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'Initial NHS contact can affect patients’ opinions of nurses'

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Apparently I have to have a wisdom tooth removed. “It’s facing completely the wrong way,” the dentist said, as if I had somehow arranged for it to grow in the direction of Belgium on purpose. “I’ll refer you to the dental hospital - don’t hold your breath.”

Seven months later I phoned the hospital to see how it was going. “We sent you an appointment in March,” said a man who clearly didn’t like telephones. Or people.

“I didn’t get it,” I said. “Perhaps you sent it to the wrong address?” He duly read out an address that was not mine.

“Was that the address on the referral letter?” I asked.

“It is the address on our records.”

“That’s not what I asked,” I said.

“I’m afraid your referral is no longer active. You failed to attend your appointment.”

“I also failed to take up my place as ruler of the kingdom of Zog,” I said. “Maybe they sent that letter to the wrong address too.”

He didn’t care about Zog, it wasn’t in his catchment area. “You’ll need another referral,” he said. “There’s nothing I can do.”

And of course when you get to the point in any exchange when people are relying on their own powerlessness to get them through the day you know carrying on is pointless. And anyway, he was probably doing his job in exactly the way his job required it being done.

I had waited without actually being on the waiting list. Whatever dissatisfaction I carry with me into my not-yet-established-but-might-happen-one-day-appointment will label me as “difficult” in the eyes of anyone noticing it. The organisation and its administrators can engender irritation, frustration and a mild resentment but, as long as the corporate needs (whoever imagined we would have to care for such things?) are met, it doesn’t matter does it?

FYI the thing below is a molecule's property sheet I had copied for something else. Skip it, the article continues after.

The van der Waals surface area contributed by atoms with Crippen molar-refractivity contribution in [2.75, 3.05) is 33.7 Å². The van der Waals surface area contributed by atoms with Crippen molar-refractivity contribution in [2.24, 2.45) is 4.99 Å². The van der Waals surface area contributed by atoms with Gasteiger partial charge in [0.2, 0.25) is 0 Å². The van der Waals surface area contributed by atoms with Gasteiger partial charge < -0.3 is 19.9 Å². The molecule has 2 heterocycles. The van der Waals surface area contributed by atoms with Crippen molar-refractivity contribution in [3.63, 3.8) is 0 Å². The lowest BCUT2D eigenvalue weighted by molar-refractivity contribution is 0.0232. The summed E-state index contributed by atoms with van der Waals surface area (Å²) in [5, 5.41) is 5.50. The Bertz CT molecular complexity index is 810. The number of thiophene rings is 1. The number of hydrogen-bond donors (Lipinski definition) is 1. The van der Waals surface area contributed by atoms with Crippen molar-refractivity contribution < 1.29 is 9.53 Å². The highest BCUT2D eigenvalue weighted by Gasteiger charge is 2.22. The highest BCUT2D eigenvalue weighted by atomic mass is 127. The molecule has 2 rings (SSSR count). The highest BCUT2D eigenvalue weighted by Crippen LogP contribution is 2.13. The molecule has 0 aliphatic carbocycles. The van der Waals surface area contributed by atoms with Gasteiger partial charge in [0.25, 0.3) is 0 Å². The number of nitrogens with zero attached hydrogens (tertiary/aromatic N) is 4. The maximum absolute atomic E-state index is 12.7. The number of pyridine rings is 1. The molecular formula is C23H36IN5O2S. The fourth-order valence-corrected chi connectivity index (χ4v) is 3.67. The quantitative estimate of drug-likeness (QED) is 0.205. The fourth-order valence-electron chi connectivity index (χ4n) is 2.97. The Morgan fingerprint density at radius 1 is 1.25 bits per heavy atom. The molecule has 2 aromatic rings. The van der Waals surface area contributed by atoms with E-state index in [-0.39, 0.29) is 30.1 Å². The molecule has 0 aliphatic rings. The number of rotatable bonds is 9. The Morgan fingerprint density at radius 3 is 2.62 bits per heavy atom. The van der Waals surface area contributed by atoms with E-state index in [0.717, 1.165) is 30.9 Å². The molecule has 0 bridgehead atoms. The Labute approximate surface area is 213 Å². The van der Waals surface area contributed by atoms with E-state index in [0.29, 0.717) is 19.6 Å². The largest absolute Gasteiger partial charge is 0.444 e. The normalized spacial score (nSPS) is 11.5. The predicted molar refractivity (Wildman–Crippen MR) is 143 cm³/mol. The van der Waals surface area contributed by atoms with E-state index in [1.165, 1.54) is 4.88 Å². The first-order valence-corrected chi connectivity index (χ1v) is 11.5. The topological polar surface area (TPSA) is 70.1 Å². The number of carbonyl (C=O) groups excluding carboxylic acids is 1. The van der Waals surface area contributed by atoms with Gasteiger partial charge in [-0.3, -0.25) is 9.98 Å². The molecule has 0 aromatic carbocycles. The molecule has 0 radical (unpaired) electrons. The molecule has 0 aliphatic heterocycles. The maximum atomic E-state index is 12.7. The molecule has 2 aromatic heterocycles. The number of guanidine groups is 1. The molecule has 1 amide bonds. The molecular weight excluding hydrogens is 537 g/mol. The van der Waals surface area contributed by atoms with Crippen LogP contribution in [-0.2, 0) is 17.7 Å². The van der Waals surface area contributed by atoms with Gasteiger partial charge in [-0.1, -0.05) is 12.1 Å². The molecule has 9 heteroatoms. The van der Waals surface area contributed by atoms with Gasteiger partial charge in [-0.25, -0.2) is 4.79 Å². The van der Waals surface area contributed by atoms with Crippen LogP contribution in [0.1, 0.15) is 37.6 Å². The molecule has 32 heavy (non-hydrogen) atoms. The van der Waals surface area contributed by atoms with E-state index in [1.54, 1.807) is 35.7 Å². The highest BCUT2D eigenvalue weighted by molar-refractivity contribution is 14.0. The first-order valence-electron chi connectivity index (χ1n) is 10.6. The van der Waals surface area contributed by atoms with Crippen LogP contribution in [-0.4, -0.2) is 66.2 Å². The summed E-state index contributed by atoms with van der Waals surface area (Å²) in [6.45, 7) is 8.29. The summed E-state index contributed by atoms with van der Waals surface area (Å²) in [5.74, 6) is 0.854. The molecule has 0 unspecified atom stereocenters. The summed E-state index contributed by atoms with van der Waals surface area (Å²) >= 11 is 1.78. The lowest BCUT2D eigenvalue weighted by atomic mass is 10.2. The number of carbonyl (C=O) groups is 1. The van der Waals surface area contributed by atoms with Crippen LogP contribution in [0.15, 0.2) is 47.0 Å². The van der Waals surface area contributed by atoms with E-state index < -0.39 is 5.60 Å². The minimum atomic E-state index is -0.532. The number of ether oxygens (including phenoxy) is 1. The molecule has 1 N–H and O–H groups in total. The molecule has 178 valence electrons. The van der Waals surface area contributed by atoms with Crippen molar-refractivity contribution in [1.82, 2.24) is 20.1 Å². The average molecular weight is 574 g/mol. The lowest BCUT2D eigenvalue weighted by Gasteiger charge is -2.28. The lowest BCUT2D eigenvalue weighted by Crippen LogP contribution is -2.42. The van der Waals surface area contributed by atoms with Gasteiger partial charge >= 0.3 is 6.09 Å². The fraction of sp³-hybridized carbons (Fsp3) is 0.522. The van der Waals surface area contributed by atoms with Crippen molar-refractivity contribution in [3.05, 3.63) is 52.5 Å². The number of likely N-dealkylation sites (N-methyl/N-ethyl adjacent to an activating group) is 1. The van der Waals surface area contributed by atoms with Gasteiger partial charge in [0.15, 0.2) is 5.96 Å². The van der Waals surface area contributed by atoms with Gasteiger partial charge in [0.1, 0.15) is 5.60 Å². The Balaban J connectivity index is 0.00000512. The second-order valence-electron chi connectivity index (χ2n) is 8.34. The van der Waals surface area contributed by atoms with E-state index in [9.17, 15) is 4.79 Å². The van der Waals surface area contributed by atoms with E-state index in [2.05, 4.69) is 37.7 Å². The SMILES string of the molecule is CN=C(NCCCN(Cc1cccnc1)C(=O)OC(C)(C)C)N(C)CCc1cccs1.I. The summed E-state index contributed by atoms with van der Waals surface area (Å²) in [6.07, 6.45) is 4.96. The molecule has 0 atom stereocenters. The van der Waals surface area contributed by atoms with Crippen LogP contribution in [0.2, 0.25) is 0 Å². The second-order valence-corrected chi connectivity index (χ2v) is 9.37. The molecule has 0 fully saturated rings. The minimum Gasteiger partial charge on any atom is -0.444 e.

Indeed, it doesn’t matter. Not in my case. A wonky wisdom tooth that lent me no wisdom can wait. People like me will always give hospital services the benefit of the doubt, so, so what?

Well I suppose there are two things to notice: talking to rubbish people on the phone is annoying and offers a poor impression of the organisation you are dealing with no matter what, and poor reception skills might impact on the attitudes of patients to clinical staff.

Sometimes my students reflect on patient attitudes, which they say appear set before they arrive - how they are defensive or irritated, looking for fault before anyone has even had the chance to make a mistake. We talk about the modern age of customer-hood and the power of a bad press but many of these patients have already had enough contact with the organisation to form an opinion - a lost referral letter, a rude receptionist, an eyebrow-raise in response to a question, a refusal to acknowledge you are waiting while they file. Such things construct not just opinions but power relations, to which patients can respond both consciously and unconsciously.

Corporations do acknowledge that first impressions are important, yet too often they know the face of the organisation has a dual and contradictory purpose: to be polite and polished but to contain expectation. If the consequence of that creeps through into clinical contact so be it - the nurses will sort it out, they always do.

From GPs’ receptionists to appointment clerks to administrators, too often these people treat patients as enemies to the smooth running of hospitals. It shouldn’t matter but often it does - and it can impact on nursing.

Mark Radcliffe is senior lecturer, and author of Stranger than Kindness. Follow him on twitter @markacradcliffe

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Readers' comments (1)

  • michael stone

    I'm 100% with Mark, re his:

    '“That’s not what I asked,” I said.'

    It is remarkable, how often the answer (assuming you actually get one) 'from the NHS', falls into the 'that isn't an answer, to the question I asked' category.

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